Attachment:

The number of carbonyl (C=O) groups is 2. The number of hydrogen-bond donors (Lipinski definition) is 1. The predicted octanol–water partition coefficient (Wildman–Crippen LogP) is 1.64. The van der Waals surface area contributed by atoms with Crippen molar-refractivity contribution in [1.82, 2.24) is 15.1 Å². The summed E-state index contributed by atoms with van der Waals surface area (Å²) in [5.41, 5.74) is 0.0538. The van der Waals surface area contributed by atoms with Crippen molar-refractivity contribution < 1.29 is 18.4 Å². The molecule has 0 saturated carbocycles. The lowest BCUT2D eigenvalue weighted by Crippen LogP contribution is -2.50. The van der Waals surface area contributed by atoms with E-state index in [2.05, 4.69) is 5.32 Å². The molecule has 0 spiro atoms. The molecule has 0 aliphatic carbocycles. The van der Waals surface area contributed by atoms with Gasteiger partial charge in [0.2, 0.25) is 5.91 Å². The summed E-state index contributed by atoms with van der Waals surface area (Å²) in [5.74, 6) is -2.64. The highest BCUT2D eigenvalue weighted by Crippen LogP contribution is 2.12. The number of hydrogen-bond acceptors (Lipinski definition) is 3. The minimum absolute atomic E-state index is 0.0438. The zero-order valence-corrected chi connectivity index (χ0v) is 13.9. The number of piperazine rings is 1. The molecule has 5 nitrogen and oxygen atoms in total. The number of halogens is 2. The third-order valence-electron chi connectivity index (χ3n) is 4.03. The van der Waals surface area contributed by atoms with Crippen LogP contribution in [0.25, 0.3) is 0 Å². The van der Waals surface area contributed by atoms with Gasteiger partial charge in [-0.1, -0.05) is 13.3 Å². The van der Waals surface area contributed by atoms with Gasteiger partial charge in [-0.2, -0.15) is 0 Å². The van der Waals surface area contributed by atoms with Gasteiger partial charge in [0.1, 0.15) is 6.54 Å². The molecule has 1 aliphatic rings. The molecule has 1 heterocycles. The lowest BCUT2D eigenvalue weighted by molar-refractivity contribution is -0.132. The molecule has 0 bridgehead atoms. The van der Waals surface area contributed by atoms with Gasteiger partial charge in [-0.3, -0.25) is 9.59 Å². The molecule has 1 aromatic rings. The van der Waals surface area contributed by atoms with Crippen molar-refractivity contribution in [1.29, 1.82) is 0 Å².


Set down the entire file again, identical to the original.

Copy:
The number of carbonyl (C=O) groups is 2. The number of hydrogen-bond donors (Lipinski definition) is 1. The predicted octanol–water partition coefficient (Wildman–Crippen LogP) is 1.64. The van der Waals surface area contributed by atoms with Crippen molar-refractivity contribution in [1.82, 2.24) is 15.1 Å². The summed E-state index contributed by atoms with van der Waals surface area (Å²) in [5.41, 5.74) is 0.0538. The van der Waals surface area contributed by atoms with Crippen molar-refractivity contribution < 1.29 is 18.4 Å². The molecule has 0 saturated carbocycles. The lowest BCUT2D eigenvalue weighted by Crippen LogP contribution is -2.50. The van der Waals surface area contributed by atoms with E-state index in [2.05, 4.69) is 5.32 Å². The molecule has 0 spiro atoms. The molecule has 0 aliphatic carbocycles. The van der Waals surface area contributed by atoms with Gasteiger partial charge in [0.2, 0.25) is 5.91 Å². The summed E-state index contributed by atoms with van der Waals surface area (Å²) in [5.74, 6) is -2.64. The highest BCUT2D eigenvalue weighted by Crippen LogP contribution is 2.12. The number of hydrogen-bond acceptors (Lipinski definition) is 3. The minimum absolute atomic E-state index is 0.0438. The zero-order valence-corrected chi connectivity index (χ0v) is 13.9. The number of piperazine rings is 1. The molecule has 5 nitrogen and oxygen atoms in total. The number of halogens is 2. The third-order valence-electron chi connectivity index (χ3n) is 4.03. The van der Waals surface area contributed by atoms with Crippen LogP contribution in [0.25, 0.3) is 0 Å². The van der Waals surface area contributed by atoms with Gasteiger partial charge in [-0.1, -0.05) is 13.3 Å². The van der Waals surface area contributed by atoms with Gasteiger partial charge in [-0.2, -0.15) is 0 Å². The van der Waals surface area contributed by atoms with Gasteiger partial charge in [0.1, 0.15) is 6.54 Å². The molecule has 1 aliphatic rings. The molecule has 1 heterocycles. The lowest BCUT2D eigenvalue weighted by molar-refractivity contribution is -0.132. The molecule has 0 bridgehead atoms. The van der Waals surface area contributed by atoms with Gasteiger partial charge in [-0.3, -0.25) is 9.59 Å². The molecule has 1 aromatic rings. The van der Waals surface area contributed by atoms with Crippen molar-refractivity contribution in [1.29, 1.82) is 0 Å².